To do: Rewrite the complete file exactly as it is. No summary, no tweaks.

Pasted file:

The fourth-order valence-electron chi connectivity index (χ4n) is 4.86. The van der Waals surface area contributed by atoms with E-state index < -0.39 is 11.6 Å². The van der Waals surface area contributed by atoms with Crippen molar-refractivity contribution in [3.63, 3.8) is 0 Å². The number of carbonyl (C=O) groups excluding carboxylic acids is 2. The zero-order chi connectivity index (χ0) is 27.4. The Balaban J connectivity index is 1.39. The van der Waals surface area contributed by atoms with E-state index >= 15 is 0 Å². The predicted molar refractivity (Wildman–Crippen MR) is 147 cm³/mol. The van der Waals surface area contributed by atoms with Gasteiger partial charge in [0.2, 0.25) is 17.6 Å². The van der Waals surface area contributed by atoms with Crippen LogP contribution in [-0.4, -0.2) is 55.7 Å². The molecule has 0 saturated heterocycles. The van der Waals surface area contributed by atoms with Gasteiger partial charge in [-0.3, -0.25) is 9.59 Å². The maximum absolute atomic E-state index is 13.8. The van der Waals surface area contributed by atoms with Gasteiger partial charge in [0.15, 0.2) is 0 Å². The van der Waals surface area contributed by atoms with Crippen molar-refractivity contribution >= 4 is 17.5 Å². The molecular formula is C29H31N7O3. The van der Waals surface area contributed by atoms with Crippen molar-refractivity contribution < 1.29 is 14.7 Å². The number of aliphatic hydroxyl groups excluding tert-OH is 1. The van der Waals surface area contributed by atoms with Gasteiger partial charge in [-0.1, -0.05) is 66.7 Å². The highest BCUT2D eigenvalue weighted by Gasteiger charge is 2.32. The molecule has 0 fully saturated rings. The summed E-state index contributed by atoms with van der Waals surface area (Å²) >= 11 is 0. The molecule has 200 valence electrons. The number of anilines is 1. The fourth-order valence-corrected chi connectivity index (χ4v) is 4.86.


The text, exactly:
The fourth-order valence-electron chi connectivity index (χ4n) is 4.86. The van der Waals surface area contributed by atoms with E-state index < -0.39 is 11.6 Å². The van der Waals surface area contributed by atoms with Crippen molar-refractivity contribution in [3.63, 3.8) is 0 Å². The number of carbonyl (C=O) groups excluding carboxylic acids is 2. The zero-order chi connectivity index (χ0) is 27.4. The Balaban J connectivity index is 1.39. The van der Waals surface area contributed by atoms with E-state index >= 15 is 0 Å². The predicted molar refractivity (Wildman–Crippen MR) is 147 cm³/mol. The van der Waals surface area contributed by atoms with Gasteiger partial charge in [0.2, 0.25) is 17.6 Å². The van der Waals surface area contributed by atoms with Crippen LogP contribution in [-0.4, -0.2) is 55.7 Å². The molecule has 0 saturated heterocycles. The van der Waals surface area contributed by atoms with Gasteiger partial charge in [-0.3, -0.25) is 9.59 Å². The maximum absolute atomic E-state index is 13.8. The van der Waals surface area contributed by atoms with Gasteiger partial charge in [0.15, 0.2) is 0 Å². The van der Waals surface area contributed by atoms with Crippen molar-refractivity contribution >= 4 is 17.5 Å². The molecular formula is C29H31N7O3. The van der Waals surface area contributed by atoms with Crippen molar-refractivity contribution < 1.29 is 14.7 Å². The number of aliphatic hydroxyl groups excluding tert-OH is 1. The van der Waals surface area contributed by atoms with Gasteiger partial charge in [-0.1, -0.05) is 66.7 Å². The highest BCUT2D eigenvalue weighted by Gasteiger charge is 2.32. The molecule has 0 fully saturated rings. The summed E-state index contributed by atoms with van der Waals surface area (Å²) >= 11 is 0. The molecule has 200 valence electrons. The number of anilines is 1. The fourth-order valence-corrected chi connectivity index (χ4v) is 4.86.